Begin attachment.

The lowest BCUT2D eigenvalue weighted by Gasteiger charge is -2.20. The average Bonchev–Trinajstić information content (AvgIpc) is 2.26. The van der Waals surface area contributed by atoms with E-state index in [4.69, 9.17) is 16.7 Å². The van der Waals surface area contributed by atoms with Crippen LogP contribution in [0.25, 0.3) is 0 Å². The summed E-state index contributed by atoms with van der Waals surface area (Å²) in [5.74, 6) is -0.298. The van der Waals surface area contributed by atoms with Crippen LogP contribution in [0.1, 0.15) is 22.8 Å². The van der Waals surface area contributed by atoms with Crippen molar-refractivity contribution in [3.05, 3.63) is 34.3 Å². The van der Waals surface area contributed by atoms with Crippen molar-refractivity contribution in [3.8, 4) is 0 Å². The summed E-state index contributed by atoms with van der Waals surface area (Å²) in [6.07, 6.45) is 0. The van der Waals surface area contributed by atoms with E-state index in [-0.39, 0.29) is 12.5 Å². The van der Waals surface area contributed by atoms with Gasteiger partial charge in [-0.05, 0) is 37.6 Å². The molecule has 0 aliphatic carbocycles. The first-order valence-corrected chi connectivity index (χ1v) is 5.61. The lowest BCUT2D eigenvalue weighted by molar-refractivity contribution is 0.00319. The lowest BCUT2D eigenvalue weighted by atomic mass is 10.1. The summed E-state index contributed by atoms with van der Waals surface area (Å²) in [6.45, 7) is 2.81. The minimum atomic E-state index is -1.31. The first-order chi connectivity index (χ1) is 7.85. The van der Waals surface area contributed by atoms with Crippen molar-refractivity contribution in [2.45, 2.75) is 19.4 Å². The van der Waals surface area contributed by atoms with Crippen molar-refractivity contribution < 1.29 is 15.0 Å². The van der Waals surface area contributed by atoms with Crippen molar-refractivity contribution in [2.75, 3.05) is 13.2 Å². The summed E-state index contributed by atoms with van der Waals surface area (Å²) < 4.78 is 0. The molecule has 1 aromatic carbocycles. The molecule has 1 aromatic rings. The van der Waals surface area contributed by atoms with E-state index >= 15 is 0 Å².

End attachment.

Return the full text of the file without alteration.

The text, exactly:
The lowest BCUT2D eigenvalue weighted by Gasteiger charge is -2.20. The average Bonchev–Trinajstić information content (AvgIpc) is 2.26. The van der Waals surface area contributed by atoms with E-state index in [4.69, 9.17) is 16.7 Å². The van der Waals surface area contributed by atoms with Crippen LogP contribution in [0.25, 0.3) is 0 Å². The summed E-state index contributed by atoms with van der Waals surface area (Å²) in [5.74, 6) is -0.298. The van der Waals surface area contributed by atoms with Crippen LogP contribution in [0.1, 0.15) is 22.8 Å². The van der Waals surface area contributed by atoms with Crippen molar-refractivity contribution in [3.05, 3.63) is 34.3 Å². The van der Waals surface area contributed by atoms with Crippen molar-refractivity contribution in [3.8, 4) is 0 Å². The summed E-state index contributed by atoms with van der Waals surface area (Å²) in [6.07, 6.45) is 0. The van der Waals surface area contributed by atoms with E-state index in [-0.39, 0.29) is 12.5 Å². The van der Waals surface area contributed by atoms with Gasteiger partial charge in [-0.05, 0) is 37.6 Å². The molecule has 0 aliphatic carbocycles. The first-order valence-corrected chi connectivity index (χ1v) is 5.61. The lowest BCUT2D eigenvalue weighted by molar-refractivity contribution is 0.00319. The lowest BCUT2D eigenvalue weighted by atomic mass is 10.1. The summed E-state index contributed by atoms with van der Waals surface area (Å²) in [6.45, 7) is 2.81. The minimum atomic E-state index is -1.31. The first-order chi connectivity index (χ1) is 7.85. The van der Waals surface area contributed by atoms with Crippen molar-refractivity contribution in [2.45, 2.75) is 19.4 Å². The van der Waals surface area contributed by atoms with Crippen molar-refractivity contribution < 1.29 is 15.0 Å². The van der Waals surface area contributed by atoms with Crippen molar-refractivity contribution in [2.75, 3.05) is 13.2 Å². The summed E-state index contributed by atoms with van der Waals surface area (Å²) < 4.78 is 0. The molecule has 1 aromatic carbocycles. The molecule has 1 aromatic rings. The van der Waals surface area contributed by atoms with E-state index >= 15 is 0 Å².